Another Victory For Ron Paul Who Wins 44.9% In California Straw Poll To Perry's 29.3%, Bachmann's 7.7%

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The Republican presidential candidate whom everyone (at least in the mainstream media, on both the right and left, as they are, after all, funded by the status quo to preserve the status quo) has written off, has won his latest landslide victory, this time in a straw poll in California during its 2011 Fall Convention in downtown LA JW Marriott. The LA Times details what transpired: "One presidential candidate, Minnesota Rep. Michele Bachmann, spoke at a dinner on Friday night, and Saturday morning's breakfast featured two more contenders: Michigan Rep. Thaddeus McCotter and Texas Rep. Ron Paul. Paul's fans were out in force both outside the hotel -- awaiting his arrival -- and inside the ticketed Lincoln Clubs Breakfast. He spoke last and was late, allowing McCotter to add a question-and-answer period to his prepared remarks." There was nothing substantially new in Paul's speech which can be summarized as follows: '"You ought to have a right to work hard, and you ought to have a right to keep what you earn." As for the straw poll, "Saturday at the convention also featured a straw poll, conducted between the hours of 9 a.m. and 5 p.m. Pacific, with results announced during an evening banquet. Considering the large numbers of Paul fans who made their way to the Marriott, it's not surprising that he won the poll by a handy margin over second-place finisher Perry. But after the two Texans, the percentages drop precipitously, with Bachmann only managing fourth despite her convention appearance." Something tells us that nothing prevents "large numbers" of other candidate fans from making their way to the Marriott. The results: "Congressman Ron Paul (374, 44.9%); Governor Rick Perry (244, 29.3%); Mitt Romney (74, 8.8%); Congresswoman Michele Bachmann (64, 7.7%); Jon Huntsman (17, 2.0%)."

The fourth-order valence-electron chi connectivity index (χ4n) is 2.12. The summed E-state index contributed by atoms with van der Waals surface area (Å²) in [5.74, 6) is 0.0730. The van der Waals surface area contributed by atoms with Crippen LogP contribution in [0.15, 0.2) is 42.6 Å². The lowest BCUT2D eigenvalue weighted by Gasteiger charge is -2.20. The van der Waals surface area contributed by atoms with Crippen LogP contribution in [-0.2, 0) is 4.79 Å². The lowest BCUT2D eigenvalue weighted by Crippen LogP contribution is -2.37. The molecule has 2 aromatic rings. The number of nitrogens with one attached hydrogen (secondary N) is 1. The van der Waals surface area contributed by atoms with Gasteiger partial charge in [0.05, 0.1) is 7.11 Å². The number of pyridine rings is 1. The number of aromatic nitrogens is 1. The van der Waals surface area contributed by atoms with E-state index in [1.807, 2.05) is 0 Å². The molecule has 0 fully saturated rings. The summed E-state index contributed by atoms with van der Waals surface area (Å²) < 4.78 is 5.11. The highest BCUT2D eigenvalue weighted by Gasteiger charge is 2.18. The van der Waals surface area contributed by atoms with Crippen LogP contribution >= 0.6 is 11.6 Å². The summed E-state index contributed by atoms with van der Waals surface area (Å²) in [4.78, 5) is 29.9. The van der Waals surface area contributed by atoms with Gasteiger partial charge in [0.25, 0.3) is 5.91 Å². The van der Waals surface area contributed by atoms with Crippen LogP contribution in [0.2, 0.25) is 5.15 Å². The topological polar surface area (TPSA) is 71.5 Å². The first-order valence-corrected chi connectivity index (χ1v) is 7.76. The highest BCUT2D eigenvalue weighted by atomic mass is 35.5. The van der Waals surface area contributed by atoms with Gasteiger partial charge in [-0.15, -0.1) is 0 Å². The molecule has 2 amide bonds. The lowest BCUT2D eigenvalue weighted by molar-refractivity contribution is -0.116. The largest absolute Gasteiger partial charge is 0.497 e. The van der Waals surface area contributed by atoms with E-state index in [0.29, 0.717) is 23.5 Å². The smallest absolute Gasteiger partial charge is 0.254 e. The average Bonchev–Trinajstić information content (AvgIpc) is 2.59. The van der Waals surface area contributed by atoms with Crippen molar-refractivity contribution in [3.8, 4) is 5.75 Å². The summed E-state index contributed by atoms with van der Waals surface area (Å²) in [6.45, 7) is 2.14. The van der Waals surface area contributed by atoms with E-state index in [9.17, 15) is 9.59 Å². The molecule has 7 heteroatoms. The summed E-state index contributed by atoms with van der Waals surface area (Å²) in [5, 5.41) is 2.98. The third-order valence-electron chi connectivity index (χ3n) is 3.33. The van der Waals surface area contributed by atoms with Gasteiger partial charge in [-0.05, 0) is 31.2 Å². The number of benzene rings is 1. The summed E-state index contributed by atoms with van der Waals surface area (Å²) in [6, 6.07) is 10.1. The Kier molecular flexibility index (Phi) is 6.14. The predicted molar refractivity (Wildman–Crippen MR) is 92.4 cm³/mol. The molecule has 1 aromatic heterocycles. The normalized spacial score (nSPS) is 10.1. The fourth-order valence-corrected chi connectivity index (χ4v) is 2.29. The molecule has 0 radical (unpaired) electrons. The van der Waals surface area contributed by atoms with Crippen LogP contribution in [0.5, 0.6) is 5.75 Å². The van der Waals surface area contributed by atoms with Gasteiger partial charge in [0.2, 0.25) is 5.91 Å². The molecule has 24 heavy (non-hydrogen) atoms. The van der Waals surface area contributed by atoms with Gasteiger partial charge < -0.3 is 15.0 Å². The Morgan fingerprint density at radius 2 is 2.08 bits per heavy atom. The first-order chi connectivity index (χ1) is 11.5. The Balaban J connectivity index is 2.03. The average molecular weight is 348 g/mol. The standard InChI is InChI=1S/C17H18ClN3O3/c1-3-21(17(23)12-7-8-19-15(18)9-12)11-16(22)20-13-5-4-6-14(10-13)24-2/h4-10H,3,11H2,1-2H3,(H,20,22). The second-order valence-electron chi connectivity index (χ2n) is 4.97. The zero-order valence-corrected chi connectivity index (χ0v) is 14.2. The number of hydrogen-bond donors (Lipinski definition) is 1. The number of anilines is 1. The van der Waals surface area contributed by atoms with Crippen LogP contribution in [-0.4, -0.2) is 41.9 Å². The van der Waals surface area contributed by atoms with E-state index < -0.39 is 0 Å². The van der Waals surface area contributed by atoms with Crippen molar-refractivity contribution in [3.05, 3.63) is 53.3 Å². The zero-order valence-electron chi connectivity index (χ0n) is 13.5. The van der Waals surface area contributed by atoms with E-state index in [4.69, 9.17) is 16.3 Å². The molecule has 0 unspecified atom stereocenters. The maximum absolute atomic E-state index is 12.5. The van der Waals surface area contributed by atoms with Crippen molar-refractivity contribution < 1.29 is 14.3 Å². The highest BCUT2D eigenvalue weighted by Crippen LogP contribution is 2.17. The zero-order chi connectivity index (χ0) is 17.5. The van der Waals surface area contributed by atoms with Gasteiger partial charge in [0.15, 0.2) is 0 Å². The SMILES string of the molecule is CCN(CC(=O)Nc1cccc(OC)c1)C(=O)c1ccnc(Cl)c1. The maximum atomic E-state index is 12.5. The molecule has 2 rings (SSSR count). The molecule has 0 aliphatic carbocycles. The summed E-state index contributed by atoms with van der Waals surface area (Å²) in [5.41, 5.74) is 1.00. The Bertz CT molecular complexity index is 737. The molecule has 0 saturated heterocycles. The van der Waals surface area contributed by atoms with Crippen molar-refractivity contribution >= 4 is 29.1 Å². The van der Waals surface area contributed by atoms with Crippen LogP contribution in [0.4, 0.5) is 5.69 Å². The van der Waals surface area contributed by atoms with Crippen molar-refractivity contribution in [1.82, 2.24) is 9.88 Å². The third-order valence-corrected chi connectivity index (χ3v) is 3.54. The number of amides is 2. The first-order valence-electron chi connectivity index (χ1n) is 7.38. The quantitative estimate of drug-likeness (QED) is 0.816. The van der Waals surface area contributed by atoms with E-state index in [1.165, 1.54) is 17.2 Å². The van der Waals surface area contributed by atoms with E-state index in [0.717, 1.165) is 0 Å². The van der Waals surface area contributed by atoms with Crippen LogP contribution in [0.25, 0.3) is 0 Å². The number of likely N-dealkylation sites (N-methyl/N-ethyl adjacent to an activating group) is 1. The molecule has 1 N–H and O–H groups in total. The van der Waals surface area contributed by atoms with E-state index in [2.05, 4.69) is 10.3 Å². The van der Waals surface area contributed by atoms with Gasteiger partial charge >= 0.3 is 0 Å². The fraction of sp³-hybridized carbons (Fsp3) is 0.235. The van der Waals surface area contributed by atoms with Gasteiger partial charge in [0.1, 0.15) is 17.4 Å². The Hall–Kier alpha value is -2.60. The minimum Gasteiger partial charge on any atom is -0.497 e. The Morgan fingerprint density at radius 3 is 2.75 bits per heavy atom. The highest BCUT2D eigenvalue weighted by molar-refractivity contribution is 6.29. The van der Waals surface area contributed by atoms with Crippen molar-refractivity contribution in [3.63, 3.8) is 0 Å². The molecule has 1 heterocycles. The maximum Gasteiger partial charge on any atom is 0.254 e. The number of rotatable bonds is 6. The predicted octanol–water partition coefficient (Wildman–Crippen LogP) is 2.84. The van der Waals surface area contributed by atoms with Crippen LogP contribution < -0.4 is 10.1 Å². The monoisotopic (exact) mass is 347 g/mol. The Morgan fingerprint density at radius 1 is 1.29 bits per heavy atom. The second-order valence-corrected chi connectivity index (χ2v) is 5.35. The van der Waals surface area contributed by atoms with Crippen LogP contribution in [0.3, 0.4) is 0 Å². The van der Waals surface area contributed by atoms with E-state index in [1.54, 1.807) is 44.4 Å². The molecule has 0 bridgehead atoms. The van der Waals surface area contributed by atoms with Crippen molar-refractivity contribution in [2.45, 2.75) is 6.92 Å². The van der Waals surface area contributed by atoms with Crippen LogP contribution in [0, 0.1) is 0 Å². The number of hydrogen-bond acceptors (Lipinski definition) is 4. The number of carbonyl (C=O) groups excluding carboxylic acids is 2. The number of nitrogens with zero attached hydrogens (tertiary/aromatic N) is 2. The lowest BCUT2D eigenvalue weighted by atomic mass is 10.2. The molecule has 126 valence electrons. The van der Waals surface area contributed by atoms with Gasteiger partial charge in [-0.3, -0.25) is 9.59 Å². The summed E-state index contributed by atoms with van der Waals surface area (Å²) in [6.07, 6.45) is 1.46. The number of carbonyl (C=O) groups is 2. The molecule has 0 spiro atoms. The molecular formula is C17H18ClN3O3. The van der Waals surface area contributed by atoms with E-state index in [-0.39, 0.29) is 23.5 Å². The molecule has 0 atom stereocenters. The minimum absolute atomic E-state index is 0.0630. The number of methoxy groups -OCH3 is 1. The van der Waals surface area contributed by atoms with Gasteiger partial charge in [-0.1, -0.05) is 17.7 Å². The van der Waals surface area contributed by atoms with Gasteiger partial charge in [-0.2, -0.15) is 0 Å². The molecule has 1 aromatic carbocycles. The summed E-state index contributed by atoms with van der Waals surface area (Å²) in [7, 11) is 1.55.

Some more on why while the media may continue to ignore him, Paul remains the single best candidate:

Several breakfasters videotaped portions of Paul's speech, which likely would be familiar to anyone who's heard him the previous two times he ran for president -- in 1988 on the Libertarian Party ticket and 2008 in the Republican field.

 

Among some of the lines that got the biggest cheers in the 20-ish minute talk were:

 

"We have endless wars overseas and endless welfare at home. We can't afford that anymore; we have to change those policies."

 

"We do need an absolutely thorough audit of the Federal Reserve," Paul added.

 

"What is the purpose of government and political action? I think the main purpose of our Constitution and political action should be the preservation of liberty."

 

"It would be nice if we had a lot more respect for the rule of law."

 

"You ought to have a right to work hard, and you ought to have a right to keep what you earn."

 

America's role is to have a strong national defense, "not to be the policeman of the world." (That one was particularly popular.)

 

He ended with "I'm running on peace and prosperity and personal liberty, the U.S. Constitution and the American tradition."

 

The congressman exited to chants of "President Paul."